Many designers and developers have already learned this lesson and agile methodologies encourage their users to: “Fail early, fail fast, fail often.” In essence, this involves rapidly prototyping ideas to test their strengths and weaknesses, discover their failure points, and unearth future improvements. Rather than investing vast amounts of time and money into a fatally flawed project, such an approach ensures that “every failure is a step on the path to success.”

A big, fat BUT…

In writing this article, I do not wish to portray the idea that all failure is good. Circumstances in which failure has resulted in crippling and catastrophic consequences are within all too easy reach: the Fukushima Daiichi nuclear disaster; the global financial crisis; or the Deepwater Horizon oil spill, to name but a few. In both these disasters and within our own circles, there will be people “for whom failure is a crushing reality, not an inspiring lesson.”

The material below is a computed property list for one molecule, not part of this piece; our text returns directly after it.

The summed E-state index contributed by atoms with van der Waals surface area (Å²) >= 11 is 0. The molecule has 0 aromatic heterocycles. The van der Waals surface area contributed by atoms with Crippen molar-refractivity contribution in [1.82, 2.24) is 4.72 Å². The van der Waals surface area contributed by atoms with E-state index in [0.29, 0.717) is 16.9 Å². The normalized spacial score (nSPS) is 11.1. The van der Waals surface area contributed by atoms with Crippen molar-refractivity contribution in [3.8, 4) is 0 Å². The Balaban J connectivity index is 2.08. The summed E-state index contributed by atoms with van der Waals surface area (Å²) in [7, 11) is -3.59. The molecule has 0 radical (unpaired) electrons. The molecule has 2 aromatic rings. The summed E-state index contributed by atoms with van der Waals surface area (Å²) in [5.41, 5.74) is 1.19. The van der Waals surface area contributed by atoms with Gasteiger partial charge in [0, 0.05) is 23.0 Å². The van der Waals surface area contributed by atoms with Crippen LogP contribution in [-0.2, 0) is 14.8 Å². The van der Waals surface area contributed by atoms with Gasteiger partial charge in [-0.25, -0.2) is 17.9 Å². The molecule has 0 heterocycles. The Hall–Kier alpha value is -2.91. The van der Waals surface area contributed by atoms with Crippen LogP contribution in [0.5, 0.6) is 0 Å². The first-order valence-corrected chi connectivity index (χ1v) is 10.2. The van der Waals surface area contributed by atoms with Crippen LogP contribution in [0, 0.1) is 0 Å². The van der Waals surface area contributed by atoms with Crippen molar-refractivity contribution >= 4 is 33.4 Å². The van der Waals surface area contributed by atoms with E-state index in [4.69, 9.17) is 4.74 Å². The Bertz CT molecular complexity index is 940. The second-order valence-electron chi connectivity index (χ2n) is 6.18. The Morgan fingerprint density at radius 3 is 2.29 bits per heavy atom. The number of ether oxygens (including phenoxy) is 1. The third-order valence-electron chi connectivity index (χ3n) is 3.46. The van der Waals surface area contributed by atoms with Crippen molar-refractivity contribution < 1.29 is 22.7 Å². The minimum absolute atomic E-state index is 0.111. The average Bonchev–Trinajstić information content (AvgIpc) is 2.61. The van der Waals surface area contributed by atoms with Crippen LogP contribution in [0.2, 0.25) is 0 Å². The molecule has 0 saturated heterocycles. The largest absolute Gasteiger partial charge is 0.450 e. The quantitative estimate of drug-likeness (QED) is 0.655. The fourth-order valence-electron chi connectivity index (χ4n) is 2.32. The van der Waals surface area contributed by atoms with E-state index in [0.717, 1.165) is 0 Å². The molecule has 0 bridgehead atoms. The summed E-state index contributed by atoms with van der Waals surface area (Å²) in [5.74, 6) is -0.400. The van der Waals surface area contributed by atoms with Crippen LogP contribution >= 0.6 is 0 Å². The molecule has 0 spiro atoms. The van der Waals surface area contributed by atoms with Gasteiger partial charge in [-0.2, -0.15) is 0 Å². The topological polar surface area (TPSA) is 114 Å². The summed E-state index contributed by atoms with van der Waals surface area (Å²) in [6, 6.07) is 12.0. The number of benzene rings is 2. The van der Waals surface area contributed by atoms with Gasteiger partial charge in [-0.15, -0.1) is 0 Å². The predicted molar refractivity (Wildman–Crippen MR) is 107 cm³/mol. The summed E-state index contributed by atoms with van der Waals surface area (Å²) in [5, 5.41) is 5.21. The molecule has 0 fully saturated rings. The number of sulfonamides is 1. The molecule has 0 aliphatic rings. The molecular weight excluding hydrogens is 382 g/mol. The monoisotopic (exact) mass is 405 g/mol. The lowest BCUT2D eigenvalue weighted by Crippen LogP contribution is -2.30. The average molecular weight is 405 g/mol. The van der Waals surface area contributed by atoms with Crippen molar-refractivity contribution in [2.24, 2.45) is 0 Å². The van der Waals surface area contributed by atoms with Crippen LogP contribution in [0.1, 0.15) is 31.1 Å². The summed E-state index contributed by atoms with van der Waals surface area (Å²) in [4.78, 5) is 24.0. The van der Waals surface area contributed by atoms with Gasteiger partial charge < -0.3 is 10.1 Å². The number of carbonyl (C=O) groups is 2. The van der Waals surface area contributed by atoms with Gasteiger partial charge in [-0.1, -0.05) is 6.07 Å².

Failure is never without a cost. In a working paper on life after business failure, the authors identify entrepreneurial failure as having three primary costs: “financial, social and psychological.” In some cases, it is possible to moderate and recover from these; at other times, the costs can prove debilitating.

Tellingly, the authors also observe that struggling ventures that delay cessation have variously been referred to as “‘permanently failing’…’unproductive’…’chronic failures’.. and ‘the living dead’”. It seems safe to assume that none of these are desirable states.

Whilst the journey to success is undoubtedly a winding road, ploughing ahead in the face of warning signals at every juncture is surely a fool’s errand. Failure is nuanced and we need to understand this.

Jamer Hunt, writing on Fast Co.Design, suggests that “we need a failure spectrum.” I believe this is a brilliant idea and it is one that I intend to explore further in a later post.

In the meantime, it is enough to say that we need to be able to identify when failure is (or at least can be) productive; when it is a sign that something is wrong and we should quit; and when preventative measures should be taken to avoid it.

Breeding success—a failure how to